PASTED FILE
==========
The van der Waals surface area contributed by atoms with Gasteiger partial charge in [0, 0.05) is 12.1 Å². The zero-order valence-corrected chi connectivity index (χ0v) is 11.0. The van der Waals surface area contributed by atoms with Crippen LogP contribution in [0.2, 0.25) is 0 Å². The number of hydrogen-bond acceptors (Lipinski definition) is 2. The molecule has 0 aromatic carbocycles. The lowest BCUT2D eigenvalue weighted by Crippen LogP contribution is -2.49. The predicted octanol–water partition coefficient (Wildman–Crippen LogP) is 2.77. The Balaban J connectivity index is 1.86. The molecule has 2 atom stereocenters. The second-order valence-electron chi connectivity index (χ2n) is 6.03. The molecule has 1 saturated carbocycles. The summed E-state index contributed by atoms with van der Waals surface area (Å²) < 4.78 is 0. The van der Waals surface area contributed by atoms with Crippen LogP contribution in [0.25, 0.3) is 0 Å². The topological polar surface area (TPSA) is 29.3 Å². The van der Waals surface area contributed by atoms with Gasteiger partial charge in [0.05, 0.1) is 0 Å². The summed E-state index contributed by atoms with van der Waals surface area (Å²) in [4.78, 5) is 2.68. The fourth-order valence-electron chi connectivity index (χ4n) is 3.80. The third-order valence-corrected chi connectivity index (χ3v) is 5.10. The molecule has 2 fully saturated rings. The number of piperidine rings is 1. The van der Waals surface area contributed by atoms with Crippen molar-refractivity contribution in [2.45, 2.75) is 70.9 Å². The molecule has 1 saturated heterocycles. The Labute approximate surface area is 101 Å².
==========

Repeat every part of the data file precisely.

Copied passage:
The van der Waals surface area contributed by atoms with Gasteiger partial charge in [0, 0.05) is 12.1 Å². The zero-order valence-corrected chi connectivity index (χ0v) is 11.0. The van der Waals surface area contributed by atoms with Crippen LogP contribution in [0.2, 0.25) is 0 Å². The number of hydrogen-bond acceptors (Lipinski definition) is 2. The molecule has 0 aromatic carbocycles. The lowest BCUT2D eigenvalue weighted by Crippen LogP contribution is -2.49. The predicted octanol–water partition coefficient (Wildman–Crippen LogP) is 2.77. The Balaban J connectivity index is 1.86. The molecule has 2 atom stereocenters. The second-order valence-electron chi connectivity index (χ2n) is 6.03. The molecule has 1 saturated carbocycles. The summed E-state index contributed by atoms with van der Waals surface area (Å²) < 4.78 is 0. The van der Waals surface area contributed by atoms with Crippen LogP contribution in [0.25, 0.3) is 0 Å². The topological polar surface area (TPSA) is 29.3 Å². The van der Waals surface area contributed by atoms with Gasteiger partial charge in [0.05, 0.1) is 0 Å². The summed E-state index contributed by atoms with van der Waals surface area (Å²) in [4.78, 5) is 2.68. The fourth-order valence-electron chi connectivity index (χ4n) is 3.80. The third-order valence-corrected chi connectivity index (χ3v) is 5.10. The molecule has 2 fully saturated rings. The number of piperidine rings is 1. The van der Waals surface area contributed by atoms with Crippen molar-refractivity contribution in [2.45, 2.75) is 70.9 Å². The molecule has 1 saturated heterocycles. The Labute approximate surface area is 101 Å².